The most important day of my journey started with beautiful blue sky. I wandered a bit here and there in the centre of Elbląg strongly surprised how nice the place was. It wasn’t really old town as it was quite destroyed during II WW, but new buildings were constructed the way that gave away the atmosphere of old commercial town which was quite close to Baltic.
Next kilometers were extremely tough. I felt in legs that the sea was closer because wind was getting stronger and stronger. The area was almost tree-less at least along the road, completely flat, with many canals and there was no shelter from the wind. When I answered the phone call I could hardly hear words. It’s Żuławy Wiślane, the lowest part of Poland, reminding a bit the Netherlands.
Seeing a sign “Stegna 5 km” I realized that these are last kilometers before I’d reach the sea with no help of car, train, plane, just using my strong will and muscles. It was really something and it let me conquer the wind and finally I did see Baltic! It was great!
Although it was quite a warm day with temperature about 25 C only very few people were swimming. The apex of courage for majority was to dip their legs up to knees in water. I did the same and was sure why things were that way – water was horribly cold. Baltic unfortunately is not Adratic and although sometimes the water temperature comes up to twenty something there are days when it oscillates between 8-10 degrees only – during summer!
But I told myself I’d swim tomorrow when I had more time, even in that cold water. Now was time to hit the road again towards Gdańsk. The last hurdle on the way (not counting the wind of course) was the Vistula river – as it’s often said “the queen of Polsih rivers”, which I overcame wth little help of a ferry.
I had to admit that when I finally reached old town of Gdańsk I was tired, weary, exhausted, worn-out and sorry but haven’t learned yet more English words to describe my state of that moment. But it wasn’t important because I was in the most fantastic, beautiful old town in whole Poland! Gdańsk is more beautiful than Warsaw, Cracow and Wroclaw combined together, that’s what I’m quite sure of.
You’ve got to admit that in Gdańsk not only old builings are beautiful:
And of course the pictures can’t express it the proper way, but here are some examples of Gdańsk beauty:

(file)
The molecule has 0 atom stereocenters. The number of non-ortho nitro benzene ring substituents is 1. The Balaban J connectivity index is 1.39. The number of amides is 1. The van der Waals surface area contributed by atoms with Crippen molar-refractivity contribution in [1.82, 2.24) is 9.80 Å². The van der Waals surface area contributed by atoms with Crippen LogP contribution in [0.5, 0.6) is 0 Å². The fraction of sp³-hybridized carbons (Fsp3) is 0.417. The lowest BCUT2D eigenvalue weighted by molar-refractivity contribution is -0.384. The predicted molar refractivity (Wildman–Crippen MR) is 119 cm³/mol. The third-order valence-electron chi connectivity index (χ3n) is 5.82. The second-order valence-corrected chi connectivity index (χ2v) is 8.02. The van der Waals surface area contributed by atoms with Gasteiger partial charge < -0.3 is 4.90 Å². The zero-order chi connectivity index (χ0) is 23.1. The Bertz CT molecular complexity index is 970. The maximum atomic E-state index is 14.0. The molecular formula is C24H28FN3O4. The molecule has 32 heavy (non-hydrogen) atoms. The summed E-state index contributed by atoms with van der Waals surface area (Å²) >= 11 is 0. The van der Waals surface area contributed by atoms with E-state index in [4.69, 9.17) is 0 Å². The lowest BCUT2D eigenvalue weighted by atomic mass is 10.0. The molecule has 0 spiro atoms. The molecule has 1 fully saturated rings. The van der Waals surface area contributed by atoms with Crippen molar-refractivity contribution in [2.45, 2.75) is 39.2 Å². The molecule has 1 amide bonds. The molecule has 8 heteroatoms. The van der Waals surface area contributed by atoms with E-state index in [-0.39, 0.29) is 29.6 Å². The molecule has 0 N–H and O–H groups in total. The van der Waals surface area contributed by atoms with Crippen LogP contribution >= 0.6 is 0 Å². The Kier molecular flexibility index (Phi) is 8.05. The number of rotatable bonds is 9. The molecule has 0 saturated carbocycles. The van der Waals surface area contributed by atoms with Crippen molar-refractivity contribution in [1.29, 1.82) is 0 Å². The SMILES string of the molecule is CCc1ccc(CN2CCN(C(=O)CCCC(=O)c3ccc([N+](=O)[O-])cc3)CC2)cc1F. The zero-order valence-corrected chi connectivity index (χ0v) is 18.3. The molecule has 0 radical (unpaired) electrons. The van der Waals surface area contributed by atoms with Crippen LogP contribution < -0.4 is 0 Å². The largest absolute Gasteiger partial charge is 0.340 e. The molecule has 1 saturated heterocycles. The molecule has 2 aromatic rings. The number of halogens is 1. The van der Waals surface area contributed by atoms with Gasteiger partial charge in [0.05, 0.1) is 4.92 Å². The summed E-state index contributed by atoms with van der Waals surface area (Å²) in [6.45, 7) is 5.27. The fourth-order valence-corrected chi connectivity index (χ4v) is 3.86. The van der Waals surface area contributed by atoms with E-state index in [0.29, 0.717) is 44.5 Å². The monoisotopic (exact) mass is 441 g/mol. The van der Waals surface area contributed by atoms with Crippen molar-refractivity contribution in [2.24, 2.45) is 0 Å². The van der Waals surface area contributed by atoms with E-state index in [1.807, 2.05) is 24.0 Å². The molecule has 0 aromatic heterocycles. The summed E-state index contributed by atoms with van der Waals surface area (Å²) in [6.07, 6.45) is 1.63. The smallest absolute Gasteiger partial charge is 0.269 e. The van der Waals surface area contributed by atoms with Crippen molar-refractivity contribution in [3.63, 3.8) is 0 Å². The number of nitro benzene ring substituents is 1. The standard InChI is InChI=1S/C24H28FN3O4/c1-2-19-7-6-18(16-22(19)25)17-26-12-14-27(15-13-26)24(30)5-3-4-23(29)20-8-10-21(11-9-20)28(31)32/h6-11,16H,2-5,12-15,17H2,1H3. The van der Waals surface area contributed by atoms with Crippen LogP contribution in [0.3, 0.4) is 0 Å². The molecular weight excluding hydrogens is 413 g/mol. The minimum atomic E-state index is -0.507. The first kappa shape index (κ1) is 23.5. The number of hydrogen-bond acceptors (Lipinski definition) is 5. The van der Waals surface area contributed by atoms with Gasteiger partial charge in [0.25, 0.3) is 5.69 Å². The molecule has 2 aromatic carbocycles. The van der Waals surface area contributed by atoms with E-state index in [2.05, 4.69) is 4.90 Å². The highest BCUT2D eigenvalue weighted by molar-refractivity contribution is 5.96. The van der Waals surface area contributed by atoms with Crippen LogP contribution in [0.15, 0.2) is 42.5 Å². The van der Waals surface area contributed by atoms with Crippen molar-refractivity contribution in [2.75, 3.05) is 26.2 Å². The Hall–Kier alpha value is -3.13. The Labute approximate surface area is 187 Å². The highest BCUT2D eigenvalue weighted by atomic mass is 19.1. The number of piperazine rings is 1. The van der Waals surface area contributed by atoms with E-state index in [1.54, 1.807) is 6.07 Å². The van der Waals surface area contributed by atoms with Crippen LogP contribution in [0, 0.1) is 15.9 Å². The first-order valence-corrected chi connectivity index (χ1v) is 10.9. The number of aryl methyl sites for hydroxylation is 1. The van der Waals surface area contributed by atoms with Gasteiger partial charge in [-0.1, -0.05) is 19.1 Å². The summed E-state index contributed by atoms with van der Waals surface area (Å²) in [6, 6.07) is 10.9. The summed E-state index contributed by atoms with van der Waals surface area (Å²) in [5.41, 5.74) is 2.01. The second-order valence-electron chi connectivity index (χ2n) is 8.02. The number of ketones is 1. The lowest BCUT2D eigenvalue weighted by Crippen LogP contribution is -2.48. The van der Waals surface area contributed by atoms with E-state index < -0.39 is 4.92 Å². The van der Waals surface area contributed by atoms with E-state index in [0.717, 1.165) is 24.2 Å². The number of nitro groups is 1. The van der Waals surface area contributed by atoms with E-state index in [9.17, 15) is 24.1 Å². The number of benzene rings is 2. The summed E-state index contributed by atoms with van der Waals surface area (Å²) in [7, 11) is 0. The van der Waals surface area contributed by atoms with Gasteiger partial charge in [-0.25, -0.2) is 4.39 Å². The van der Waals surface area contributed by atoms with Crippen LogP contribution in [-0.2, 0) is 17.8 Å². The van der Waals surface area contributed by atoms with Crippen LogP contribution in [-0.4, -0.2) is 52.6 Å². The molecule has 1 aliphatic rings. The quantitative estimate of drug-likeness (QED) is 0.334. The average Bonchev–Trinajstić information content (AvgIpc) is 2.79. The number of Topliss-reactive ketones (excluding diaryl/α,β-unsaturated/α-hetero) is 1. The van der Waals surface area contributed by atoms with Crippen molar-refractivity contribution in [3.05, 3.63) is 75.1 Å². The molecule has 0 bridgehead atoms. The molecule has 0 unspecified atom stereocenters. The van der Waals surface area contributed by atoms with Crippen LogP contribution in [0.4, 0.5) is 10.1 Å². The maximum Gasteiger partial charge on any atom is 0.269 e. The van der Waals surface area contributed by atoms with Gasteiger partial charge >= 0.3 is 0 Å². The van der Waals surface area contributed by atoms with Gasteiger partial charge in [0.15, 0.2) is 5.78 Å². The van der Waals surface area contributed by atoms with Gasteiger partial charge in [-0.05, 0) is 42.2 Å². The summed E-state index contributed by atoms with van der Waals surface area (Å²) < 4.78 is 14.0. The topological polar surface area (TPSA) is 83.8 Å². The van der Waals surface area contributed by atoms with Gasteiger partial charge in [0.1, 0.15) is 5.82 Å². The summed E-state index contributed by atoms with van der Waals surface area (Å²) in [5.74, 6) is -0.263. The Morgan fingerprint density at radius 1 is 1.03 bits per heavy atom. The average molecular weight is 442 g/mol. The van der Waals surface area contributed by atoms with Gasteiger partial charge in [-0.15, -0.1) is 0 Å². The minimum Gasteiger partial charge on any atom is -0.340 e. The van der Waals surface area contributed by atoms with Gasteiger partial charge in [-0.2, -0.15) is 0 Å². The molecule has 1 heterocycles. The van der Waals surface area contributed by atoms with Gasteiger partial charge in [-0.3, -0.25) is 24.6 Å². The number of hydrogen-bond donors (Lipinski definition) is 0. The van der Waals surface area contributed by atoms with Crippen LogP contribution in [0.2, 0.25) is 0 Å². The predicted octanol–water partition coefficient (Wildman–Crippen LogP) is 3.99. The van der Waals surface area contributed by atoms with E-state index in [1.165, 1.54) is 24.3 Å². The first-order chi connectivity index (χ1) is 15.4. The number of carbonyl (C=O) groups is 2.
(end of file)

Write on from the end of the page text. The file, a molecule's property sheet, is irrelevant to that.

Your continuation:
The most famous fountain of Naptun, if you haven’t been there you haven’t been to Gadńsk 😉
Żuraw – old granary originated from XV century, another famous symbol of Gdańsk
SS Sołdek was a Polish coal and ore freighter. She was the first ship built in Poland after World War II and the first seagoing ship completed in Poland. Now she is ship museum.
Stone gargoyle – one of many in old cobbled streets
I strolled from street to street till I thought it’s time to book a train ticket for my return way to Rzeszów. I wanted it for the day after tomorrow so I could finish the journey next day reaching on the bike the most northern point of Poland some 50 km from Gdańsk. You can imagine how furious I became when I learned at PKP (Polish Railways) ticket office that it’s not possible, they have no available tickets and I could only buy ticket for the next day or for 3 days later. The second option was impossible because I had to be back at home earlier, so I was forced to shorten the journey. This meant that my secret plan of riding bicycle from the most southern (which I did in May) to most northern point in Poland will never come true… At least not in 2014.
Almost with tears in eyes I bought the ticket for the next day, there was no other way out.
My not the best mood corresponded well with the sight of ruins on the Island of granarys, the only remnant of WWII damage in old town.
The last thing to do that day was to find somewhere to sleep. As I hadn’t arranged any meeting with WS/CS host I decided I’d look for a camping and I found convenient one on the border of Gdańsk and Sopot.
A bit earlier I took one more glance at the Baltic sea, close to Gdańsk pier.